We’ve been working on doing the mapping of water inside a salt lake using sentinel-1 images (We take the GRD data, and then we do some preprocessing like sigma calibration, speckle filtering, terrain calibration…), and We’ve been doing very well.
However, This month we observed some strange patterns in the data; The backscattering became very high; either in the lake, or in the sea; Both of them; the lake and the sea became very bright (like you see in the following image)
So, Now we are not able to detect exactly the water inside the lake.
Do you have any idea of what could be a reason for this? and can we correct it?
because as I know; if it’s bright, then there’s something that caused roughness. Right? Or is it an anomaly?
Note: The strange pattern occured in June, the 9th, and the usual one is in June 14th. The next figure represents the weather in these two days:
The backscattering of the sea surface depends on the polarisation, the wind speed and direction and the incidence angle
For a given wind direction toward the sensor, the higher the wind, the higher the backscattering.
You can find good explanation of this here.
This is caused by the wind creating gravity waves at the surface. The pattern of those surface wave creates Bragg scattering when observed by the radar imager.
In your two examples:
The medium wind speed over ocean is around 6m/s
on the 9th of June, the wind speed is around 3 m/s which is low wind → low backscattering
on the 14th of June, the wind speed is around 10 m/s which is high wind (not extreme, but high wind) → high backscattering
The backscattering of the sea surface is much lower in cross polarisation (VH or HV) compared to co polarisation (VV or HH). You should be able to see more clearly the limits of the lakes on cross polarisation images, even in high wind conditions.
Then @NourSoltani , can you please provide the names of the two images ?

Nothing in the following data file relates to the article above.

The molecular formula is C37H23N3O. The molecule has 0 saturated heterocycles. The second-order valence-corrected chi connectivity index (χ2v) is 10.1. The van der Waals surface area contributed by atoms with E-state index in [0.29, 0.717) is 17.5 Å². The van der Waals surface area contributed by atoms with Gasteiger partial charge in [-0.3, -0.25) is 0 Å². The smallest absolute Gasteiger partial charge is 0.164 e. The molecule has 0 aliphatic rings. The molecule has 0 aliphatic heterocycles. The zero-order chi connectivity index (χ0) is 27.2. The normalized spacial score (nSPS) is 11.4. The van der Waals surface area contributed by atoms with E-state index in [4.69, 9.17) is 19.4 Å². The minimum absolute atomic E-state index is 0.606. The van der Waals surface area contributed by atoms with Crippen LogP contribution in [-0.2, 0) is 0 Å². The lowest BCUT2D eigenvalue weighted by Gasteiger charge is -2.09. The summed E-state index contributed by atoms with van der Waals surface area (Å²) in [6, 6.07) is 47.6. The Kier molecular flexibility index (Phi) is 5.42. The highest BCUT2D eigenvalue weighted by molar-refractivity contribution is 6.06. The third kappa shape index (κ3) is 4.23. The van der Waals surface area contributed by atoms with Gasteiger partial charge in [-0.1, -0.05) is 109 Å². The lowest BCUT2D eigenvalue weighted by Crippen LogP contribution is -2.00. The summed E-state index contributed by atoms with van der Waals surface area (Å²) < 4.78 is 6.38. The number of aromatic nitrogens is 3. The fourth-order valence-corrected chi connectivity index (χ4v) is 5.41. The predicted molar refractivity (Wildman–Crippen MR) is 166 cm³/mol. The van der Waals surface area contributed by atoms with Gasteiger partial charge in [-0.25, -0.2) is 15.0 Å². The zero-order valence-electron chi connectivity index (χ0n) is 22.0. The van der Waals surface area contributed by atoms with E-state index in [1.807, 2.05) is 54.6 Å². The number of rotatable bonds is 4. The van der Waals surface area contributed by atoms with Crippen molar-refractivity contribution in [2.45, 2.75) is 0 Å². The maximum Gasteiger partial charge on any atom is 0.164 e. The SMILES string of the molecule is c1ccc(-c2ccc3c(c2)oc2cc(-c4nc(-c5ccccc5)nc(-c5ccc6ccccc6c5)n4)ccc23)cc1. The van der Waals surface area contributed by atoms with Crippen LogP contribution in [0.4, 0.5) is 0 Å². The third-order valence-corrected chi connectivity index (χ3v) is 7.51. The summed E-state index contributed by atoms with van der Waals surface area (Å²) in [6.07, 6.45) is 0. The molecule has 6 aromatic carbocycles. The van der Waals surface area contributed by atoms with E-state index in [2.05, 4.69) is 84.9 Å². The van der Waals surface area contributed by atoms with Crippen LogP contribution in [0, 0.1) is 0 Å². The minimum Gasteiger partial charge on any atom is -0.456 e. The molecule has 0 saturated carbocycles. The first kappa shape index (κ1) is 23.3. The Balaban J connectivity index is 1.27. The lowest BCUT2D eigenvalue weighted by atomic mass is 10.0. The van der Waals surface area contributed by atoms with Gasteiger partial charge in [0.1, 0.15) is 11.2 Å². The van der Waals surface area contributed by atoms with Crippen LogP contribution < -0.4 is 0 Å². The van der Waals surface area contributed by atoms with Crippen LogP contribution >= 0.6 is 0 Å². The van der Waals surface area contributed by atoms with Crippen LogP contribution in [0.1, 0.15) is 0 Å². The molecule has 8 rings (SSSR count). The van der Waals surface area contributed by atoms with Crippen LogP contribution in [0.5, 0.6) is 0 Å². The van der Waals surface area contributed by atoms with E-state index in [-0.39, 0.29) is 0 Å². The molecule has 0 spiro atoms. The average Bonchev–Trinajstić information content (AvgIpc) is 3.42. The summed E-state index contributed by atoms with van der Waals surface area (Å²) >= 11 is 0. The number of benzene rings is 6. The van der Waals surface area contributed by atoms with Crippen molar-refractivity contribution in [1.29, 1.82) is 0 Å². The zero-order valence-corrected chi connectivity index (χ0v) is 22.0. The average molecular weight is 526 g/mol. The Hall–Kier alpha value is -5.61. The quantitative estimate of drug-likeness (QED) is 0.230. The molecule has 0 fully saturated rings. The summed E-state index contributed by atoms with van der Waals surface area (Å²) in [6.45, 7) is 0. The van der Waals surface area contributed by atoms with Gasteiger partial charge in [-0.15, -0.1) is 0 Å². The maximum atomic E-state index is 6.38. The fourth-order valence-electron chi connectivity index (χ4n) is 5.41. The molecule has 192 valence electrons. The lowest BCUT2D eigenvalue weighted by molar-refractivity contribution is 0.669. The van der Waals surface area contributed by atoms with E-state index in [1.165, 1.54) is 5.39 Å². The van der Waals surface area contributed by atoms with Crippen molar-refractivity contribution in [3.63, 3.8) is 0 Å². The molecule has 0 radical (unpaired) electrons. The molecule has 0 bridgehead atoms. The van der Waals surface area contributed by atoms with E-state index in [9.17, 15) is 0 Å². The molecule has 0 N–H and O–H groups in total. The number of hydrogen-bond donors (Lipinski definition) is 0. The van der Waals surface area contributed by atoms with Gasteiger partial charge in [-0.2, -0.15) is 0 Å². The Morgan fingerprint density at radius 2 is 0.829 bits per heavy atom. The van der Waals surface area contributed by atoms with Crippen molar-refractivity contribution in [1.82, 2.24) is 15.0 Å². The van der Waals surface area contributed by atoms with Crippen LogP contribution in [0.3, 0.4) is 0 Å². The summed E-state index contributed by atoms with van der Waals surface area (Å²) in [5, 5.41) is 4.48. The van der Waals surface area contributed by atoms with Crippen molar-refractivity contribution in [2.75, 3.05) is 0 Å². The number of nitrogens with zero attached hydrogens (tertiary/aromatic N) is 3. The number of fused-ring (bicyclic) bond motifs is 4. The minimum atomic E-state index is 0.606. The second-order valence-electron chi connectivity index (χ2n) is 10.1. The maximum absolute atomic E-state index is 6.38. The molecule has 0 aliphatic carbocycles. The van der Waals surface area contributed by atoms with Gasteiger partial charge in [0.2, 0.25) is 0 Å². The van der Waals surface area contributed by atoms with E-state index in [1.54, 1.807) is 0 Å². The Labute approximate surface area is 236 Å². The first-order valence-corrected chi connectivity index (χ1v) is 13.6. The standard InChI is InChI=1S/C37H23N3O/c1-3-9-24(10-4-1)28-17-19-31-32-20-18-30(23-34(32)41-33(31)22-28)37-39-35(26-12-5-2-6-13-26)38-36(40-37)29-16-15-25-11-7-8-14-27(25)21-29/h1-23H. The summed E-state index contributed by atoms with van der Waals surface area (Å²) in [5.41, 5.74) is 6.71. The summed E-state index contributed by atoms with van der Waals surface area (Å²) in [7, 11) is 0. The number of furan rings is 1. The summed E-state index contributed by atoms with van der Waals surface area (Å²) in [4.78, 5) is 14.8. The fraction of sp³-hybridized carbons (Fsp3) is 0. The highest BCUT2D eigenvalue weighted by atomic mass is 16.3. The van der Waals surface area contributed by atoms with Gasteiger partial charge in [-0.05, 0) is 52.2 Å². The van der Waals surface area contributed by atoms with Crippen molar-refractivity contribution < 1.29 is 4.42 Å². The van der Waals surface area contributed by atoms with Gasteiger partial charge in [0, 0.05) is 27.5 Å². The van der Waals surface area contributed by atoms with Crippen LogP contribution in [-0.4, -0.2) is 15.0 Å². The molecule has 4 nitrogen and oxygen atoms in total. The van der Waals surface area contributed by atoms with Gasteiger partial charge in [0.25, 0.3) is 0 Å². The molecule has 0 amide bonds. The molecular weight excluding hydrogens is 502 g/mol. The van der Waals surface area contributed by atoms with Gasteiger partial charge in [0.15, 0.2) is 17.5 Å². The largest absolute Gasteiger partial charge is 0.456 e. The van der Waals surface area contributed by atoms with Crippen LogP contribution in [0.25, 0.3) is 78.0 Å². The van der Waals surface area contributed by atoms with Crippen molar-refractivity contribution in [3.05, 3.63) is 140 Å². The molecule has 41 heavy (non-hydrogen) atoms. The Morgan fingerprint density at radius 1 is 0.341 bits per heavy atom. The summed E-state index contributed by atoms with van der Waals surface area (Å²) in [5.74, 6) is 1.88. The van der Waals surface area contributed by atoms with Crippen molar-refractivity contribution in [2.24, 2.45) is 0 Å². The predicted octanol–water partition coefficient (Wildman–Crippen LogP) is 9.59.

This can be due as well to different incidence angles on the two images due to acquisitions on different tracks / relative orbits.
The higher the incidence angle, the lower the backscattering (all other parameters being unchanged).
Thank you for your response.
Well I apologize, There are some differences in the two figures that I’ve already provided… I shared, by mistake, a the VV polarisation data for one, and the VH for the other.
Here’s the VV, and VH for both:
The initial colorbar depends of your images values. As they are not the same in the two acquisitions, and for the two polarisations, they are different for every images you have shown us. Here is for example two images for the first date
Secondly the answer to your problem is I think due to the different path. If you look at the following image obtained on ASF for your 2 acquisitions
You can see that for the left one (14/06) your lake is at the end of the swath (around 43°), whereas for the right one (09/06) he is at the beginning of your swath (around 30°). Therefore you don’t “physically look” at the same thing, as the incident angle is different. It is therefore not surprising to obtain different values for a water area in C-Band, even without important wind conditions.
Here is an exemple of the impact of the incidence angle over an “homogenous” area of water. You can see that the Sigma0_VV decrease when the incidence angle increase, the profil being the Sigma0_VV in dB over the yellow line in the sea.
To be able to confirm this theory, you have to use or data acquired with Path 15 and Frame 103, or data acquired with Path 88 and Frame 103. You can’t compare data acquired with different paths, as you won’t “see” your target the same way for the different paths, unless you look at an isotropic target as a sphere.
Finally I think that your result here
for VV is wrong, as it is really really different of what I obtained and of your other results. What are you displaying ?
Quick question, you talked here
about terrain calibration and I thought that you were talking about Terrain-Correction, but I deduced from your images that you did not Terrain-Corrected your data. What did you mean with this “terrain calibration” ?